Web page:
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McPherson turns himself into police

Posted: Wednesday November 27, 2002 4:55 PM
Updated: Thursday November 28, 2002 10:32 AM
  Adrian McPherson Adrian McPherson had a short career at Florida State. Craig Jones/Getty Images

TALLAHASSEE, Fla. (AP) -- Florida State quarterback Adrian McPherson was arrested Wednesday on charges of stealing a blank check and receiving nearly $3,500 after it was cashed.

McPherson, kicked off the team Monday by coach Bobby Bowden, surrendered to police and was released about 45 minutes later after posting bail.

"Mr. McPherson has come here, bonded out and will have his day in court," said Daryl Parks, one of McPherson's lawyers.

McPherson started the last four games for Florida State, going 3-1. The 23rd-ranked Seminoles host No. 15 Florida on Saturday.

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* Seminoles head coach Bobby Bowden discusses Adrian McPherson being dismissed from the team. Start

* Attorney Grady Irvin says Adrian McPherson never benefited financially from the check in question.
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The sophomore was charged with misdemeanor theft for stealing a blank check from R&R Truck Accessories in Tallahassee and felony grand theft for receiving stolen goods after the check was cashed.

A McPherson friend, Melvin Capers Jr., was arrested this week and charged with grand theft and passing a forged check. He was released on bail Monday.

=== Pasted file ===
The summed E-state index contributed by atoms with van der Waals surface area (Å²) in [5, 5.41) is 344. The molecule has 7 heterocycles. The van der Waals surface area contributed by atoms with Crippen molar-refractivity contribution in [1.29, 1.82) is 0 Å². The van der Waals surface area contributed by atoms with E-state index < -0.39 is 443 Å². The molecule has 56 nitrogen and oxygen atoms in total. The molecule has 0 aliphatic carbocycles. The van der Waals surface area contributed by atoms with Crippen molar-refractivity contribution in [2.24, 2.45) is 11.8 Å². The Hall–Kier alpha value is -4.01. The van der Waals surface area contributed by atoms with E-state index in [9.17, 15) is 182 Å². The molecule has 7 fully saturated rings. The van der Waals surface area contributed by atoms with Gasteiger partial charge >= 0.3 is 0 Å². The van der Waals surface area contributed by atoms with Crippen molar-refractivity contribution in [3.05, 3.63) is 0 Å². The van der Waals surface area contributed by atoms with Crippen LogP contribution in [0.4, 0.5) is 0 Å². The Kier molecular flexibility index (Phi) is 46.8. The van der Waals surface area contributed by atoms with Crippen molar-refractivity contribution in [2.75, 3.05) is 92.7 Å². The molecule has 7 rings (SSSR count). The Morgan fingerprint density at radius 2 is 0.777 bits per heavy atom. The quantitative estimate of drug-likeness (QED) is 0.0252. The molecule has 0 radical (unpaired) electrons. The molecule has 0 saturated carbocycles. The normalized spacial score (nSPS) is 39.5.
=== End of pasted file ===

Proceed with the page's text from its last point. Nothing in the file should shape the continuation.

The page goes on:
Police said Capers cashed a $3,500 check and gave the money to McPherson, who then gave his friend $30 "to get something to eat."

Scott Hunt, spokesman for the Tallahassee Police Department, described Capers as "very cooperative" and told police "everything that we needed to know."

Hunt said police worried Wednesday that McPherson might fail to show up since his St. Petersburg attorney, Grady Irvin Jr., kept delaying his arrival time.

"Since this first broke, the attorney was in contact with us and we said "present your client, let's talk to him,"' said Hunt. "And everytime we turn on the television we see him holding a press conference and answering questions but he wasn't answering questions from us."

Bowden, who has been known to be lenient on his players, has drawn some criticism for his decision, but he said it was ultimately a matter of trust between him and McPherson.

"The thing I've always told my players is don't lie to me because I don't lie to you," Bowden said. "Once you lie to someone you lose their trust. So you just got to hope that all your boys are honest with you and I've tried to always be honest with them.

"When that's broken it comes down to 'Who are you gonna believe?"'

On Tuesday, McPherson admitted involvement in the theft of the check but said he did not cash it or receive money from it. He signed a statement Wednesday claiming he did not receive any money and tried to persuade Capers to return the money if he had cashed the check.

Also Tuesday, McPherson blasted Florida State coaches for failing to gather all the facts before suspending him.

"I think they should have found out everything that went on before they kicked me off the team," McPherson said, adding that he never would play for the Seminoles again.

"How could I go on the field and give my all for someone who turned their back on me?" he asked.

McPherson's attorney said the player wanted to dispel rumors that he bet on football games and owed gambling debts.

Florida State athletic director David Hart issued a statement Wednesday saying he questioned McPherson on gambling issues in response to rumors of gambling or point shaving.

"To that end, I asked questions that needed to be asked," Hart said. "There were no accusations, simply questions."

 
Related information
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